5. Choose a standard font Text is the most important foreground element, and choosing the right font style helps get your message across. You should choose a font that is sans serif, such as Arial, Calibri, Helvetica, and Verdana, because they are easier to read when projected. Maintain the same font and relative size for text objects in each slide. As for size, 24- to 32-point size is recommended for body text, with 40- to 44-point for titles. Use upper- and lowercase text, as opposed to all caps, and left-justify text as opposed to centering it.
  6. Proofread and revise Always, always proof your slides for mechanical errors, and run a spell-check. Also, preview to correct inaccuracies or misplacement of some items. This crucial last step may prevent your mistakes from being projected on a grand scale.
Presentation pointer Sometimes, it is advantageous to be able to draw on the screen during your presentation to illustrate a particular point or highlight a certain item. Fortunately, this can be easily accomplished during your PowerPoint presentation without access to an interactive whiteboard. Simply press the Ctrl-P key combination to activate the ink. Then, using the left mouse button, draw on the slide as you wish. To erase what you have drawn, press the E key. To hide the ink, press the Ctrl-H key combination. Narrated presentations Adding voice narration to a PowerPoint presentation can be an effective way to create online mini-lectures; these can be put into other websites as effective tools for delivering instruction electronically. For more information on how to create a narrated PowerPoint presentation, view this informative document from Clarion University (2012) at www.clarion.edu/342954.pdf or watch one of the many short tutorial videos that are available, such as www.youtube.com/watch?v=QZp3jumnWUg. And if you want to learn even more about the effective use of PowerPoint, we recommend this book: Bajaj, G. (2007). Cutting Edge PowerPoint 2007 for Dummies. Hoboken, NJ: Wiley. Excellent design abilities do not necessarily translate into accurate information or a smooth delivery; however the presentations of many good communicators have been undermined by poorly formatted slides.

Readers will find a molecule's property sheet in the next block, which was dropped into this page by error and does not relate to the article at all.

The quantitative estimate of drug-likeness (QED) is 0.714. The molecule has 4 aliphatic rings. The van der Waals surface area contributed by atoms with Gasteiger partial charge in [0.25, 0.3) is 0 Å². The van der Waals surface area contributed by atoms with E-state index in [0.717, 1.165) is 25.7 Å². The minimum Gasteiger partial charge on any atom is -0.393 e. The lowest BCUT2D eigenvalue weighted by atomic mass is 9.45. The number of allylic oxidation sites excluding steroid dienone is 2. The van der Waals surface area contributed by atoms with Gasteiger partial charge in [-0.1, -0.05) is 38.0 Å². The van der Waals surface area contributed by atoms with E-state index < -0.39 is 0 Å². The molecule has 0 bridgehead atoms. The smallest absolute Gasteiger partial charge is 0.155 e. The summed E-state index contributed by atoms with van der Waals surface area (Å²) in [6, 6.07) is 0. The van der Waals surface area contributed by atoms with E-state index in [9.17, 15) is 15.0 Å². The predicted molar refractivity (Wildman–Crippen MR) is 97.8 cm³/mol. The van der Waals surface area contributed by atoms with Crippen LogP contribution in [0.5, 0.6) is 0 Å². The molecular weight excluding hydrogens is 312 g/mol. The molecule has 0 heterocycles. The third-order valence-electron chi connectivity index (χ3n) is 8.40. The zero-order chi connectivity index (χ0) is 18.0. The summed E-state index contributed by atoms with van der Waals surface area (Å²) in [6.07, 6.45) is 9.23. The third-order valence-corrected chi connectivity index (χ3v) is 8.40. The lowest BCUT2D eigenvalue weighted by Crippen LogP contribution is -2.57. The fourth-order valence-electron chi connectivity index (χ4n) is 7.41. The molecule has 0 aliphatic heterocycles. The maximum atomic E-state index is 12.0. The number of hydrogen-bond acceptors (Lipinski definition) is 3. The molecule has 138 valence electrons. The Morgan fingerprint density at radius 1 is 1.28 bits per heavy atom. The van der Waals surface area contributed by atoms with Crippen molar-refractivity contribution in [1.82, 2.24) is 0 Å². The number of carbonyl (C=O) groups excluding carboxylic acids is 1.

Contact Rebecca M. Giles at rgiles@southalabama.edu.